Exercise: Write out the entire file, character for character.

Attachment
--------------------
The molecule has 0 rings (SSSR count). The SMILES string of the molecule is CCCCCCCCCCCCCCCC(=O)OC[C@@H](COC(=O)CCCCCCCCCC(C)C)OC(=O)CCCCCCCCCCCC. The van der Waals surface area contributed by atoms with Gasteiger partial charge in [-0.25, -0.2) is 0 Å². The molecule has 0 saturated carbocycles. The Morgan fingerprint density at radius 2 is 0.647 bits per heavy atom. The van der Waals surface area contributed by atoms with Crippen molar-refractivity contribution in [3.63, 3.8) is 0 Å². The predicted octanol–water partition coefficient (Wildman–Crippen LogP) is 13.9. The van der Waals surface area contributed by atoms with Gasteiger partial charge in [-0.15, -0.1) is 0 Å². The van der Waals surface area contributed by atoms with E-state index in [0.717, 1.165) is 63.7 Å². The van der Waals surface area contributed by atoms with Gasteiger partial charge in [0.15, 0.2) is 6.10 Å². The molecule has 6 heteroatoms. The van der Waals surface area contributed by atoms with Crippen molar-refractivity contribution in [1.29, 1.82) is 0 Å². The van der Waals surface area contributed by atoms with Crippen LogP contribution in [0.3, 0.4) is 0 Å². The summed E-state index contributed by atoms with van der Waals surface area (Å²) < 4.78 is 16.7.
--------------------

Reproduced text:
The molecule has 0 rings (SSSR count). The SMILES string of the molecule is CCCCCCCCCCCCCCCC(=O)OC[C@@H](COC(=O)CCCCCCCCCC(C)C)OC(=O)CCCCCCCCCCCC. The van der Waals surface area contributed by atoms with Gasteiger partial charge in [-0.25, -0.2) is 0 Å². The molecule has 0 saturated carbocycles. The Morgan fingerprint density at radius 2 is 0.647 bits per heavy atom. The van der Waals surface area contributed by atoms with Crippen molar-refractivity contribution in [3.63, 3.8) is 0 Å². The predicted octanol–water partition coefficient (Wildman–Crippen LogP) is 13.9. The van der Waals surface area contributed by atoms with Gasteiger partial charge in [-0.15, -0.1) is 0 Å². The van der Waals surface area contributed by atoms with E-state index in [0.717, 1.165) is 63.7 Å². The van der Waals surface area contributed by atoms with Gasteiger partial charge in [0.15, 0.2) is 6.10 Å². The molecule has 6 heteroatoms. The van der Waals surface area contributed by atoms with Crippen molar-refractivity contribution in [1.29, 1.82) is 0 Å². The van der Waals surface area contributed by atoms with Crippen LogP contribution in [0.3, 0.4) is 0 Å². The summed E-state index contributed by atoms with van der Waals surface area (Å²) < 4.78 is 16.7.